Windows Credential User Interface with secure attention sequence: not even bad

In Windows NT, Ctrl+Alt+Delete is known as the secure attention sequence or SAS. If you ever tried installing Windows Server 2003, you will be prompted to ‘Press CTRL+ALT+DELETE to log on’. The procedure makes logging on more secure. How’s that more secure? For an uninfected copy of Windows, the sequence is handled exclusively by Windows. Once Windows intercepts SAS, it brings the user to the Secure Desktop, which consists of authentic Windows UI. The user can be confident that whatever he or she enters will not be handled by some bogus software.

Depict a scenario where you typically use Windows+L to lock your computer, some trojan might set HKCU\Software\Microsoft\Windows\CurrentVersion\Policies\System\DisableLockWorkstation to 1 and handle Windows+L itself. It presents a fake Lock Screen, as if the computer were locked. When you swipe up the fake Lock Screen, it presents you with a fake Welcome Screen, asking for your credential. It validates your credential with LogonUser function and hides itself if the validation succeeds. The problem? You’ve just entered your credential into a trojan! If you require yourself to press SAS before logging on, and if you do that before entering your credential to the fake Welcome Screen, Windows will take control and you will realise that a trojan was trying to fool you.

When Windows 8 came out, tablet PCs without a keyboard become more common (actually there has always been the problem since at least Windows XP). How do you perform SAS without a keyboard? Windows handles at least 2 more SAS, one Power+Volume Down, the other a dedicated hardware button called ‘Windows Security’. I actually tried enabling the requirement of SAS before logging on on my Surface RT, and it worked pretty well — you’ll be prompted to press SAS on Lock Screen, after which you will see Welcome Screen.

Okay, so much for background knowledge. What’s wrong with SAS? In yesterday’s entry, I mentioned Mark Russinovich’s TechNet Magazine article, where you could find a suggestion to require trusted path for credential entry to thwart trojans mimicking UAC credential dialog.

If you open Group Policy Editor, enable the policy ‘Require trusted path for credential entry’ under Computer Configuration | Administrative Templates | Windows Components | Credential User Interface, you will see it in effect. The policy also affects other places where Credential UI is involved. Whenever an elevation is required, a dialog pops up, saying ‘Enter my credentials on the authentic Windows sign-in screen’ with two choices, OK and Cancel. If you press OK, you will be prompted to ‘Press Ctrl+Alt+Delete or press and hold the power button, and then press the volume down button to enter your credentials’ (the prompt might vary by the availability of input hardware). Then you can press SAS, and do the normal elevation procedure.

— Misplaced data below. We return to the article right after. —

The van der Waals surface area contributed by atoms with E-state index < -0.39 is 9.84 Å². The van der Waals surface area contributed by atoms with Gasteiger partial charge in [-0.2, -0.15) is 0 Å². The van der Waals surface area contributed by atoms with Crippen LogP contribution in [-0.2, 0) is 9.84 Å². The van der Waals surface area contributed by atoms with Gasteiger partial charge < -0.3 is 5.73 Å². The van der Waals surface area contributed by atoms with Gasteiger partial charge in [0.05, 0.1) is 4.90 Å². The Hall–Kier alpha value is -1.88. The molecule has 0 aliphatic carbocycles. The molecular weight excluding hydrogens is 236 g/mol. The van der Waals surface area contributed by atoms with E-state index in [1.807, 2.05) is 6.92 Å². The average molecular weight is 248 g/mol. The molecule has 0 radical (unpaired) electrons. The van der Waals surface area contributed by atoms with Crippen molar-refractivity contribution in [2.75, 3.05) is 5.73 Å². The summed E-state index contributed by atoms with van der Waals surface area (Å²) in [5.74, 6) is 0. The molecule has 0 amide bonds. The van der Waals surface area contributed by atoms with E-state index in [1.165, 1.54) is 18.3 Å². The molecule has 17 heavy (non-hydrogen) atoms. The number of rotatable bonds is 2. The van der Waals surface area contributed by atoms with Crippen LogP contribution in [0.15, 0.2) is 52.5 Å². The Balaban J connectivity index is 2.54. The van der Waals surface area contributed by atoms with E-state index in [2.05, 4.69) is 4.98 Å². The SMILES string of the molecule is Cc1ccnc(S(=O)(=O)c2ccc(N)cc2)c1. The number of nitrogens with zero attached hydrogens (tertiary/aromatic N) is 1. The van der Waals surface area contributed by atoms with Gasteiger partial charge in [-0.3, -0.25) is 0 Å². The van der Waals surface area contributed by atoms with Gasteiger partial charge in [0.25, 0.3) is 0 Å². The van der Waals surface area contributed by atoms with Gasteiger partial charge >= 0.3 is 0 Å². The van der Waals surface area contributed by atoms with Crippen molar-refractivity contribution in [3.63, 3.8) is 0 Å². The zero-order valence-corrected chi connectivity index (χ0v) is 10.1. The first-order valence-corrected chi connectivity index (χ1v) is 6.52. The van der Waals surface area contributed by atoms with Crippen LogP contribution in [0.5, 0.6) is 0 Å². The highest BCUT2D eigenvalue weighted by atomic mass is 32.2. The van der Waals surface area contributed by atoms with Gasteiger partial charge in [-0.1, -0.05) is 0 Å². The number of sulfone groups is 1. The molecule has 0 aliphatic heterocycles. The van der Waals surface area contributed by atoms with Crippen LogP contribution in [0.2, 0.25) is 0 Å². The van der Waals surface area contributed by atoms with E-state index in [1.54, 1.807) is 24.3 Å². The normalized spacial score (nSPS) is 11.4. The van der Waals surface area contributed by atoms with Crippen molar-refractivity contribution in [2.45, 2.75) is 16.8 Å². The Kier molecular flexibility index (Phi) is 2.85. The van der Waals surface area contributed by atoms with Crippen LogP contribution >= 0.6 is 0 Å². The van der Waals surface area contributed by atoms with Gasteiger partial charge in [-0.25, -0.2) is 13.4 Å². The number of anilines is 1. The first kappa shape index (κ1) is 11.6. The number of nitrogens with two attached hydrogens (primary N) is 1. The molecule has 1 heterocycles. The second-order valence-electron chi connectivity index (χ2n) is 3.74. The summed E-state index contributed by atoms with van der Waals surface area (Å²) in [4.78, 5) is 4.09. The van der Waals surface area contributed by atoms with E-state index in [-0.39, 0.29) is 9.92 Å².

What’s the problem here? There are many:

  • Even if you are an administrator and are using Admin Approval Mode, you still have to go through the complicated procedure. However, the SAS is redundant because you don’t actually enter your sensitive credential. As mentioned in the TechNet Magazine article, a faked AAM dialog is not harmful. This problem itself does not kill the feature, but when combined with the next problem, I wonder how many users actually stand such mumbo-jumbo.
  • The procedure is over complicated for efficient usage. The flow can be simplified for UAC scenario. Windows could switch to the Secure Desktop, ask the user to press SAS before continuing, just like the logging-on scenario. This saves the user a mouse click or two keyboard hits (first Tab away from Cancel, then hit Enter; and sometimes even more, see the next problem). Switching directly to the Secure Desktop and asking for SAS and then the consent is much more fluent than the current flow for AAM elevation. For other scenarios (non-UAC scenarios), whether letting the user to acknowledge before prompting for credentials or going directly to the Secure Desktop remains to be discussed. I would say going there directly is better. Most of the time when a Crendetial UI dialog comes up, the user indeed knows he or she needs to enter a credential.
  • If you start a program with "runas" verb in PowerShell, the prompt dialog does not automatically get focused. (If the policy is diabled, the UAC consent dialog automatically gets focused, and of course you expect that to happen!)
  • If the policy is enabled, you don’t get the desktop background when approving UAC elevation, and the icon shown in the consent dialog will always be the generic executable file icon. While it’s not the most important thing, it does make the dialog less stylish.

The most significant problem is the usability. The secure flow is designed to be so difficult to use! I wish Microsoft could rectify this problem in near future.

Please enable JavaScript to view the comments powered by Disqus.